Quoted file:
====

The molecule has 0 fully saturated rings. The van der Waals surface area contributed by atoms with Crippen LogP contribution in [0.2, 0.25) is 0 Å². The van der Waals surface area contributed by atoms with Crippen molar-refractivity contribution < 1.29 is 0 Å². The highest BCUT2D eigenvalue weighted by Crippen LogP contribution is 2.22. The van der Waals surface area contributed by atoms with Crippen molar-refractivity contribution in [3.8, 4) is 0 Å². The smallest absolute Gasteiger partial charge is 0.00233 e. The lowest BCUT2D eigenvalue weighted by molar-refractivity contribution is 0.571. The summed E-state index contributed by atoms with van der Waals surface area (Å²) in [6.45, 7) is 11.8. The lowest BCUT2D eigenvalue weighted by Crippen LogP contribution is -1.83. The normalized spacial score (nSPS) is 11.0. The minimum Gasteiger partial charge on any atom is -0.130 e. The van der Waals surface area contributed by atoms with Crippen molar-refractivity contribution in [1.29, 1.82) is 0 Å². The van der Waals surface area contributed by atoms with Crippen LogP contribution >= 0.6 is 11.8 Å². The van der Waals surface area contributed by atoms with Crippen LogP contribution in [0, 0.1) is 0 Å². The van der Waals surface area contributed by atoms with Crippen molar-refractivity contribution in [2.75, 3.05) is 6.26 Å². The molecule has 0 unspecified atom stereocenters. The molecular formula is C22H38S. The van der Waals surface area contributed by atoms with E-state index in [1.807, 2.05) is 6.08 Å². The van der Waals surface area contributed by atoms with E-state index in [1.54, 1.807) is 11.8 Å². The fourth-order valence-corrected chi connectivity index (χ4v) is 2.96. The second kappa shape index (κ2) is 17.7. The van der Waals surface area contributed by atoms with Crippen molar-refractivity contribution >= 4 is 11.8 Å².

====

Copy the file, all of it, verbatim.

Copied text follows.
The molecule has 0 fully saturated rings. The van der Waals surface area contributed by atoms with Crippen LogP contribution in [0.2, 0.25) is 0 Å². The van der Waals surface area contributed by atoms with Crippen molar-refractivity contribution < 1.29 is 0 Å². The highest BCUT2D eigenvalue weighted by Crippen LogP contribution is 2.22. The van der Waals surface area contributed by atoms with Crippen molar-refractivity contribution in [3.8, 4) is 0 Å². The smallest absolute Gasteiger partial charge is 0.00233 e. The lowest BCUT2D eigenvalue weighted by molar-refractivity contribution is 0.571. The summed E-state index contributed by atoms with van der Waals surface area (Å²) in [6.45, 7) is 11.8. The lowest BCUT2D eigenvalue weighted by Crippen LogP contribution is -1.83. The normalized spacial score (nSPS) is 11.0. The minimum Gasteiger partial charge on any atom is -0.130 e. The van der Waals surface area contributed by atoms with Crippen molar-refractivity contribution in [1.29, 1.82) is 0 Å². The van der Waals surface area contributed by atoms with Crippen LogP contribution >= 0.6 is 11.8 Å². The van der Waals surface area contributed by atoms with Crippen LogP contribution in [0, 0.1) is 0 Å². The van der Waals surface area contributed by atoms with Crippen molar-refractivity contribution in [2.75, 3.05) is 6.26 Å². The molecule has 0 unspecified atom stereocenters. The molecular formula is C22H38S. The van der Waals surface area contributed by atoms with E-state index in [1.807, 2.05) is 6.08 Å². The van der Waals surface area contributed by atoms with E-state index in [1.54, 1.807) is 11.8 Å². The fourth-order valence-corrected chi connectivity index (χ4v) is 2.96. The second kappa shape index (κ2) is 17.7. The van der Waals surface area contributed by atoms with Crippen molar-refractivity contribution >= 4 is 11.8 Å².